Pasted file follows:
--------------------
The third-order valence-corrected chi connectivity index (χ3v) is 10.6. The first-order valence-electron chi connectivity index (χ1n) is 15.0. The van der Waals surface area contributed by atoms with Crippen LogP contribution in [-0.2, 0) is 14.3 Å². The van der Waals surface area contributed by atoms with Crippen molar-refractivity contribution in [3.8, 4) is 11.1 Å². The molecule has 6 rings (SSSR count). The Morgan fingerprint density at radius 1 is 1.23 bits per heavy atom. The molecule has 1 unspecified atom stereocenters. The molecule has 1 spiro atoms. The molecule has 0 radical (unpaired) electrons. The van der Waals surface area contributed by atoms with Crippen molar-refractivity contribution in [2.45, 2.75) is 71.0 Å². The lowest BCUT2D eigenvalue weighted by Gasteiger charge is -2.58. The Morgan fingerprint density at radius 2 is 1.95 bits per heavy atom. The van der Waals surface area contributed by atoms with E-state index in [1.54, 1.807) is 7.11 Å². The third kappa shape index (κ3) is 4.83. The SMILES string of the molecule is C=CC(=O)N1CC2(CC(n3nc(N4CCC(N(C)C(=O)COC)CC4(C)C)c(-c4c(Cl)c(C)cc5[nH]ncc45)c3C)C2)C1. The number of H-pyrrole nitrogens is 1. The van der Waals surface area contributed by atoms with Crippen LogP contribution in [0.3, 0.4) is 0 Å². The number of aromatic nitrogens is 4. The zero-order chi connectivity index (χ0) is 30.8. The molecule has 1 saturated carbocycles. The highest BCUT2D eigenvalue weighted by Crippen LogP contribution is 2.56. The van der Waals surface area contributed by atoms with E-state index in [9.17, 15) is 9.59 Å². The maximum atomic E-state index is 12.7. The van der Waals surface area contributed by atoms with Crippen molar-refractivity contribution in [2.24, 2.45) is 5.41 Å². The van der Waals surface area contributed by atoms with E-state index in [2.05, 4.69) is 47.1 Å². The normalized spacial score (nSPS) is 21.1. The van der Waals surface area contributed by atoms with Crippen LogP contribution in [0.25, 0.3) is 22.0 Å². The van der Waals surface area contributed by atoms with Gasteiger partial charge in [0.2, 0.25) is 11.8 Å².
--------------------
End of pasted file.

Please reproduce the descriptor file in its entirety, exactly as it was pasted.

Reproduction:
The third-order valence-corrected chi connectivity index (χ3v) is 10.6. The first-order valence-electron chi connectivity index (χ1n) is 15.0. The van der Waals surface area contributed by atoms with Crippen LogP contribution in [-0.2, 0) is 14.3 Å². The van der Waals surface area contributed by atoms with Crippen molar-refractivity contribution in [3.8, 4) is 11.1 Å². The molecule has 6 rings (SSSR count). The Morgan fingerprint density at radius 1 is 1.23 bits per heavy atom. The molecule has 1 unspecified atom stereocenters. The molecule has 1 spiro atoms. The molecule has 0 radical (unpaired) electrons. The van der Waals surface area contributed by atoms with Crippen molar-refractivity contribution in [2.45, 2.75) is 71.0 Å². The lowest BCUT2D eigenvalue weighted by Gasteiger charge is -2.58. The Morgan fingerprint density at radius 2 is 1.95 bits per heavy atom. The van der Waals surface area contributed by atoms with E-state index in [1.54, 1.807) is 7.11 Å². The third kappa shape index (κ3) is 4.83. The SMILES string of the molecule is C=CC(=O)N1CC2(CC(n3nc(N4CCC(N(C)C(=O)COC)CC4(C)C)c(-c4c(Cl)c(C)cc5[nH]ncc45)c3C)C2)C1. The number of H-pyrrole nitrogens is 1. The van der Waals surface area contributed by atoms with Crippen LogP contribution in [0.3, 0.4) is 0 Å². The number of aromatic nitrogens is 4. The zero-order chi connectivity index (χ0) is 30.8. The molecule has 1 saturated carbocycles. The highest BCUT2D eigenvalue weighted by Crippen LogP contribution is 2.56. The van der Waals surface area contributed by atoms with E-state index in [9.17, 15) is 9.59 Å². The maximum atomic E-state index is 12.7. The van der Waals surface area contributed by atoms with Crippen molar-refractivity contribution in [2.24, 2.45) is 5.41 Å². The van der Waals surface area contributed by atoms with E-state index in [2.05, 4.69) is 47.1 Å². The normalized spacial score (nSPS) is 21.1. The van der Waals surface area contributed by atoms with Crippen LogP contribution in [0.25, 0.3) is 22.0 Å². The van der Waals surface area contributed by atoms with Gasteiger partial charge in [0.2, 0.25) is 11.8 Å².